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Environmentalists propose 3 more questions in ballot-box battle over oil, gas drilling in Colorado

Environmentalists and community activists have filed three statewide ballot proposals in a counter-move against the oil and gas industry’s attempts to sway public policy by putting a slew of questions before voters. It’s the latest salvo in an escalating conflict over efforts to move away from fossil fuels in Colorado and the industry’s pushback against what it sees as attempts to shut down drilling.

The filing of the three measures Thursday follows submission of seven proposals by the industry and its supporters that would ban state and local laws, ordinances and codes that favor or discriminate against types of energy sources. Environmentalists, activists and local government leaders worry that if approved, the laws and constitutional amendments would upend work to address climate change and move to zero-carbon energy.

“We thought we had no choice as environmental and public health organizations but to use every tool available to us, including filing ballot measures to defend the work that we’ve done over the last 10 years on climate and clean energy,” said Jessica Goad of Conservation Colorado.

“We really feel like we have an obligation to protect Colorado’s environment and people and to fight back against what we see as a very reckless oil and gas industry,” Goad added.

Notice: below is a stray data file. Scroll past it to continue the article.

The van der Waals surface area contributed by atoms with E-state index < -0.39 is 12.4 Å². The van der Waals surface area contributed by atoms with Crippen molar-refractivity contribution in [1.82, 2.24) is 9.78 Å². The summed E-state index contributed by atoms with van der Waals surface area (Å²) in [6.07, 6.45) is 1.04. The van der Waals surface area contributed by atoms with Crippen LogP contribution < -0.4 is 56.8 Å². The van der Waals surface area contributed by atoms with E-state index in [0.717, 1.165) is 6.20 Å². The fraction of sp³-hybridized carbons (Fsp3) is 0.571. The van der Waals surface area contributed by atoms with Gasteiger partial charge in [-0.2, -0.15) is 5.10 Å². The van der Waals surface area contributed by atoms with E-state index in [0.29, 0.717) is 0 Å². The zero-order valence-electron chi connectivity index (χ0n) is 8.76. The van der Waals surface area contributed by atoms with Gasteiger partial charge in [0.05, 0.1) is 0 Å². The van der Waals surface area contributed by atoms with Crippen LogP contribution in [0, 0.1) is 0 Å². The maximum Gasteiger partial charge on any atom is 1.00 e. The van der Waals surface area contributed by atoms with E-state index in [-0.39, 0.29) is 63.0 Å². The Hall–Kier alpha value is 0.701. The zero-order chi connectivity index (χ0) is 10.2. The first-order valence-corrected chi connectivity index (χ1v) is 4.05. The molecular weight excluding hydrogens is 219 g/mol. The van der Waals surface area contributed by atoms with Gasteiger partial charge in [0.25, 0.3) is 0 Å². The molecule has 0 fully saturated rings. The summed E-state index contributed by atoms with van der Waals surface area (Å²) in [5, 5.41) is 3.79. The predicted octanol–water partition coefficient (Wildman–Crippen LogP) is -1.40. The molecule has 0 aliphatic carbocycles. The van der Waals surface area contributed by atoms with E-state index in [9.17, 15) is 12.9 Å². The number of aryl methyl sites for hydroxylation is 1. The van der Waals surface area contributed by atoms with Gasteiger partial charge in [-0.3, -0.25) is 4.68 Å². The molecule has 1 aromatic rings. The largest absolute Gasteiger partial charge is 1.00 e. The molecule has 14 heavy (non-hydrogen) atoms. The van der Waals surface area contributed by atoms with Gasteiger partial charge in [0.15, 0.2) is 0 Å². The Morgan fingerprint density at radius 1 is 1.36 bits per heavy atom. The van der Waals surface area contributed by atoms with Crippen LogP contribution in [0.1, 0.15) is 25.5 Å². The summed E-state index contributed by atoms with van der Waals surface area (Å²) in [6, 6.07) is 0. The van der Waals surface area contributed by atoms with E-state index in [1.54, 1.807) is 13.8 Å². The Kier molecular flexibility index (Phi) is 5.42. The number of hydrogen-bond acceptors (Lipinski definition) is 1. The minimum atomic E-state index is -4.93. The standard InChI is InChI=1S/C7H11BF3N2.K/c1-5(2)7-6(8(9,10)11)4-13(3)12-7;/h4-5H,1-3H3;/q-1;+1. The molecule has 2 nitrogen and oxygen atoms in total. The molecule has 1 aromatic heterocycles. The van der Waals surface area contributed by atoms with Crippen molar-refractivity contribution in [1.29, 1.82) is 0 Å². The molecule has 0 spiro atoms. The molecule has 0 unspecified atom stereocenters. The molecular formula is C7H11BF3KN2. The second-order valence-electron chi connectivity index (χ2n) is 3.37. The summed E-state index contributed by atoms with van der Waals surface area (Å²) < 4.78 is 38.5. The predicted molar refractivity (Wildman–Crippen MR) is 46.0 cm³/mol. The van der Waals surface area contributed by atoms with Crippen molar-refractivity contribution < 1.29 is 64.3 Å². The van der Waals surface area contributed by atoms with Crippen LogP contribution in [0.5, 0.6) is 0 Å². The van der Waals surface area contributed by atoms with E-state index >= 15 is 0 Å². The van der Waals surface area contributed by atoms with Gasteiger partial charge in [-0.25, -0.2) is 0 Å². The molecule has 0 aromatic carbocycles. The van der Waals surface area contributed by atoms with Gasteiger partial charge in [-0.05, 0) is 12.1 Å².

The proposals by a coalition called Coloradans for Clean Air and Water would hold oil and gas companies accountable for harm to public health and the environment and establish in state law the right of every Coloradan to clean air and water.

Advance Colorado, a conservative issue and advocacy organization, has filed three industry-related measures titled “Consumer Energy Choice.” Ballot measures backed by the industry-financed organization Protect Colorado also aim to protect consumers’ right to choose the kind of energy sources they want to use for heating, cooking and other activities.

A report filed in December by Protect Colorado with the secretary of state’s office shows that the organization received $3.39 million in contributions and spent $2.25 million for the period. The oil and gas companies that contributed included Occidental Petroleum, Chevron, Phillips 66 and Bayswater Exploration and Production.

State officials are reviewing some of the proposals and have cleared others for sponsors to start gathering signatures. It takes 124,238 valid signatures of registered voters get the measures on the ballot

“Our measures are simply focused on consumer choice. There has been a growing push to ban everyday appliances like gas stoves and lawnmowers,” Michael Fields, president of the Advance Colorado Institute, said in an email.

“We want Coloradans to be able to choose to continue to use products that are in common use. And, ultimately, we believe the voters will agree with us,” Fields said.

On the other hand, Dan Haley, CEO and president of the Colorado Oil and Gas Association, said in a statement that the ballot measures “filed by dark money environmental groups do nothing to help the environment, and only serve to punish hard working men and women in Colorado.”